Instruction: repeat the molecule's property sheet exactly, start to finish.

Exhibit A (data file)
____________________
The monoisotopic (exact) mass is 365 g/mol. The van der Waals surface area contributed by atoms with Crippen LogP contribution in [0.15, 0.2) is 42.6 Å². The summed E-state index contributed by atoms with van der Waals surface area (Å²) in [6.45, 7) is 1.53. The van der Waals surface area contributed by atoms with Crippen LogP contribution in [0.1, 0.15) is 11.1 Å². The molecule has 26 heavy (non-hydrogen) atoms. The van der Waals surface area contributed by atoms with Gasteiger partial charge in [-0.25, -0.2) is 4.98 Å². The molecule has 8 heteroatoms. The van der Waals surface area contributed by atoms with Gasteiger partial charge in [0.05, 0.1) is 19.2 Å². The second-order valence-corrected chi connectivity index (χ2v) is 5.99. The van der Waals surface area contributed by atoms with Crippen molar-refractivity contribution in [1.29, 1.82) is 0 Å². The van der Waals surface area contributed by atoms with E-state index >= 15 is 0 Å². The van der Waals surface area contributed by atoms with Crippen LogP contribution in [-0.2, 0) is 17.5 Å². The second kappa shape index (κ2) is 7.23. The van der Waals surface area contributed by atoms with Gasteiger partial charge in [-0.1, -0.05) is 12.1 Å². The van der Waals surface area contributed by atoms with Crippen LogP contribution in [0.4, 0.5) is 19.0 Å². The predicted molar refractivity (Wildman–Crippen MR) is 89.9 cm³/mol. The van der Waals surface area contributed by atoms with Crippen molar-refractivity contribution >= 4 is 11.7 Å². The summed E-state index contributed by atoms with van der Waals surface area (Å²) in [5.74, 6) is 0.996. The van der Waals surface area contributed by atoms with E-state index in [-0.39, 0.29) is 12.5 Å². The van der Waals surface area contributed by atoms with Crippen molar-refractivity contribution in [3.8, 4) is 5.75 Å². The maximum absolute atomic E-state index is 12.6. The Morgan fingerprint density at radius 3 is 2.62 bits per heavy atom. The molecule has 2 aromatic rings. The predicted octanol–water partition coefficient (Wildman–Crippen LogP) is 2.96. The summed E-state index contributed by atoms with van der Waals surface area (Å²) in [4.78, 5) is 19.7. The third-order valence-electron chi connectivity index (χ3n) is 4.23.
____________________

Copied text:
The monoisotopic (exact) mass is 365 g/mol. The van der Waals surface area contributed by atoms with Crippen LogP contribution in [0.15, 0.2) is 42.6 Å². The summed E-state index contributed by atoms with van der Waals surface area (Å²) in [6.45, 7) is 1.53. The van der Waals surface area contributed by atoms with Crippen LogP contribution in [0.1, 0.15) is 11.1 Å². The molecule has 26 heavy (non-hydrogen) atoms. The van der Waals surface area contributed by atoms with Gasteiger partial charge in [-0.25, -0.2) is 4.98 Å². The molecule has 8 heteroatoms. The van der Waals surface area contributed by atoms with Gasteiger partial charge in [0.05, 0.1) is 19.2 Å². The second-order valence-corrected chi connectivity index (χ2v) is 5.99. The van der Waals surface area contributed by atoms with Crippen molar-refractivity contribution in [1.29, 1.82) is 0 Å². The van der Waals surface area contributed by atoms with E-state index >= 15 is 0 Å². The van der Waals surface area contributed by atoms with Crippen LogP contribution in [-0.2, 0) is 17.5 Å². The second kappa shape index (κ2) is 7.23. The van der Waals surface area contributed by atoms with Gasteiger partial charge in [-0.1, -0.05) is 12.1 Å². The van der Waals surface area contributed by atoms with Crippen LogP contribution in [0.4, 0.5) is 19.0 Å². The predicted molar refractivity (Wildman–Crippen MR) is 89.9 cm³/mol. The van der Waals surface area contributed by atoms with Crippen molar-refractivity contribution >= 4 is 11.7 Å². The summed E-state index contributed by atoms with van der Waals surface area (Å²) in [5.74, 6) is 0.996. The van der Waals surface area contributed by atoms with E-state index in [-0.39, 0.29) is 12.5 Å². The van der Waals surface area contributed by atoms with Crippen molar-refractivity contribution in [3.8, 4) is 5.75 Å². The maximum absolute atomic E-state index is 12.6. The Morgan fingerprint density at radius 3 is 2.62 bits per heavy atom. The molecule has 2 aromatic rings. The predicted octanol–water partition coefficient (Wildman–Crippen LogP) is 2.96. The summed E-state index contributed by atoms with van der Waals surface area (Å²) in [4.78, 5) is 19.7. The third-order valence-electron chi connectivity index (χ3n) is 4.23.